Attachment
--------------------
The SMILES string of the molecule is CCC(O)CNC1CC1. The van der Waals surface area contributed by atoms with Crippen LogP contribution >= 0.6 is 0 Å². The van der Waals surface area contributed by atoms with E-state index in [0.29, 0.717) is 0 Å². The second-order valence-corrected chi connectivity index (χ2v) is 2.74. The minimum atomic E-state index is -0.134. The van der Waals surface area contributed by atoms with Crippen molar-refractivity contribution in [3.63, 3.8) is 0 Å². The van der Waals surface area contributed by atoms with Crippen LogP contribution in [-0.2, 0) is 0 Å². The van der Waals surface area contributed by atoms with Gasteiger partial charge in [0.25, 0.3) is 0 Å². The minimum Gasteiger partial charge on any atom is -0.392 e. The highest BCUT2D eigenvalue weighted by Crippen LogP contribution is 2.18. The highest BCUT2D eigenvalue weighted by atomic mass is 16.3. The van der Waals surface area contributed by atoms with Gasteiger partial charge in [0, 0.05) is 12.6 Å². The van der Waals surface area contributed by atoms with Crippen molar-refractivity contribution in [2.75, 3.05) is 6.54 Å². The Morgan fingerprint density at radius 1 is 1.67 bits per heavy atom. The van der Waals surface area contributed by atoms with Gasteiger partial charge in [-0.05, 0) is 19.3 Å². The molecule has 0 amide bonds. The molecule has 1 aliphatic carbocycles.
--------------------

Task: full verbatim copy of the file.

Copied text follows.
The SMILES string of the molecule is CCC(O)CNC1CC1. The van der Waals surface area contributed by atoms with Crippen LogP contribution >= 0.6 is 0 Å². The van der Waals surface area contributed by atoms with E-state index in [0.29, 0.717) is 0 Å². The second-order valence-corrected chi connectivity index (χ2v) is 2.74. The minimum atomic E-state index is -0.134. The van der Waals surface area contributed by atoms with Crippen molar-refractivity contribution in [3.63, 3.8) is 0 Å². The van der Waals surface area contributed by atoms with Crippen LogP contribution in [-0.2, 0) is 0 Å². The van der Waals surface area contributed by atoms with Gasteiger partial charge in [0.25, 0.3) is 0 Å². The minimum Gasteiger partial charge on any atom is -0.392 e. The highest BCUT2D eigenvalue weighted by Crippen LogP contribution is 2.18. The highest BCUT2D eigenvalue weighted by atomic mass is 16.3. The van der Waals surface area contributed by atoms with Gasteiger partial charge in [0, 0.05) is 12.6 Å². The van der Waals surface area contributed by atoms with Crippen molar-refractivity contribution in [2.75, 3.05) is 6.54 Å². The Morgan fingerprint density at radius 1 is 1.67 bits per heavy atom. The van der Waals surface area contributed by atoms with Gasteiger partial charge in [-0.05, 0) is 19.3 Å². The molecule has 0 amide bonds. The molecule has 1 aliphatic carbocycles.